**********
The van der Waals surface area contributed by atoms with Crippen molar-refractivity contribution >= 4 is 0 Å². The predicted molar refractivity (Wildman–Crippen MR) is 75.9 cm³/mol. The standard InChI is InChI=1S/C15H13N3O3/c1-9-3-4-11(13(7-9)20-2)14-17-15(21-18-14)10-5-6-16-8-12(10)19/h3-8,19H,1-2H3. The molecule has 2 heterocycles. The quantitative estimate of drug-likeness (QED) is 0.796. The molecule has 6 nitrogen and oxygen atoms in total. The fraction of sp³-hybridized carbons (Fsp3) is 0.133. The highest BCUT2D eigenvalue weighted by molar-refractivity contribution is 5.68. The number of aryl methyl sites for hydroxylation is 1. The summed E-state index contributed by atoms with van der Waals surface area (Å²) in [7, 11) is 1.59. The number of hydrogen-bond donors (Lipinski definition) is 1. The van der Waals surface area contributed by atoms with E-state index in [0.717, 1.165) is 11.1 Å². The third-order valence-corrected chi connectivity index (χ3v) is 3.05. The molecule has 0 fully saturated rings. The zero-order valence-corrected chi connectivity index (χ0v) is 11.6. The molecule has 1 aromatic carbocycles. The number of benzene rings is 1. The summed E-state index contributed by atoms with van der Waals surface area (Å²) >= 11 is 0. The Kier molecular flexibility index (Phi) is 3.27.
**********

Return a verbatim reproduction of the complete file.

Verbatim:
The van der Waals surface area contributed by atoms with Crippen molar-refractivity contribution >= 4 is 0 Å². The predicted molar refractivity (Wildman–Crippen MR) is 75.9 cm³/mol. The standard InChI is InChI=1S/C15H13N3O3/c1-9-3-4-11(13(7-9)20-2)14-17-15(21-18-14)10-5-6-16-8-12(10)19/h3-8,19H,1-2H3. The molecule has 2 heterocycles. The quantitative estimate of drug-likeness (QED) is 0.796. The molecule has 6 nitrogen and oxygen atoms in total. The fraction of sp³-hybridized carbons (Fsp3) is 0.133. The highest BCUT2D eigenvalue weighted by molar-refractivity contribution is 5.68. The number of aryl methyl sites for hydroxylation is 1. The summed E-state index contributed by atoms with van der Waals surface area (Å²) in [7, 11) is 1.59. The number of hydrogen-bond donors (Lipinski definition) is 1. The van der Waals surface area contributed by atoms with E-state index in [0.717, 1.165) is 11.1 Å². The third-order valence-corrected chi connectivity index (χ3v) is 3.05. The molecule has 0 fully saturated rings. The zero-order valence-corrected chi connectivity index (χ0v) is 11.6. The molecule has 1 aromatic carbocycles. The number of benzene rings is 1. The summed E-state index contributed by atoms with van der Waals surface area (Å²) >= 11 is 0. The Kier molecular flexibility index (Phi) is 3.27.